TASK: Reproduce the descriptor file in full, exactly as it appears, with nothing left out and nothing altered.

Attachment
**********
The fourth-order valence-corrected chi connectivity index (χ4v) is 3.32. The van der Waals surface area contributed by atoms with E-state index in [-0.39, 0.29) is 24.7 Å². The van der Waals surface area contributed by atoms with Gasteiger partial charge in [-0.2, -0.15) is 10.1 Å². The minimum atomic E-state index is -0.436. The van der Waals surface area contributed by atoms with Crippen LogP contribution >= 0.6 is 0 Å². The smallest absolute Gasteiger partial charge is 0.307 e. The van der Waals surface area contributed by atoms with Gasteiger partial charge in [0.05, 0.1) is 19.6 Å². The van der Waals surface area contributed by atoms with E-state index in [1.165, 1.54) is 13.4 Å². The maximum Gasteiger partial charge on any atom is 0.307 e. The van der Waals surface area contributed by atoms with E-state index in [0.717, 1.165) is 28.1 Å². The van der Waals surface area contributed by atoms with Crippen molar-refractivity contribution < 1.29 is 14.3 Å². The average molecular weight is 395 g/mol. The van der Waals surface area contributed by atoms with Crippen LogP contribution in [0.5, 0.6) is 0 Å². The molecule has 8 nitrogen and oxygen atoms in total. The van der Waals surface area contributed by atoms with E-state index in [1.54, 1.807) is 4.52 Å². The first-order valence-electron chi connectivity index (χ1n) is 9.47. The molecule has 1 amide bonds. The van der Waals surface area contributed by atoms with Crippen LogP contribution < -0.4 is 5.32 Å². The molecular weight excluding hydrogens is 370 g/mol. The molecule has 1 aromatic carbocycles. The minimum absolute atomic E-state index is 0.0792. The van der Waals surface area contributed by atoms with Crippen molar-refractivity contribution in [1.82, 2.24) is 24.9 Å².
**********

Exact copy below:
The fourth-order valence-corrected chi connectivity index (χ4v) is 3.32. The van der Waals surface area contributed by atoms with E-state index in [-0.39, 0.29) is 24.7 Å². The van der Waals surface area contributed by atoms with Gasteiger partial charge in [-0.2, -0.15) is 10.1 Å². The minimum atomic E-state index is -0.436. The van der Waals surface area contributed by atoms with Crippen LogP contribution >= 0.6 is 0 Å². The smallest absolute Gasteiger partial charge is 0.307 e. The van der Waals surface area contributed by atoms with Gasteiger partial charge in [0.05, 0.1) is 19.6 Å². The van der Waals surface area contributed by atoms with E-state index in [1.165, 1.54) is 13.4 Å². The maximum Gasteiger partial charge on any atom is 0.307 e. The van der Waals surface area contributed by atoms with E-state index in [0.717, 1.165) is 28.1 Å². The van der Waals surface area contributed by atoms with Crippen molar-refractivity contribution < 1.29 is 14.3 Å². The average molecular weight is 395 g/mol. The van der Waals surface area contributed by atoms with Crippen LogP contribution in [0.5, 0.6) is 0 Å². The molecule has 8 nitrogen and oxygen atoms in total. The van der Waals surface area contributed by atoms with E-state index in [1.54, 1.807) is 4.52 Å². The first-order valence-electron chi connectivity index (χ1n) is 9.47. The molecule has 1 amide bonds. The van der Waals surface area contributed by atoms with Crippen LogP contribution < -0.4 is 5.32 Å². The molecular weight excluding hydrogens is 370 g/mol. The molecule has 1 aromatic carbocycles. The minimum absolute atomic E-state index is 0.0792. The van der Waals surface area contributed by atoms with Crippen molar-refractivity contribution in [1.82, 2.24) is 24.9 Å².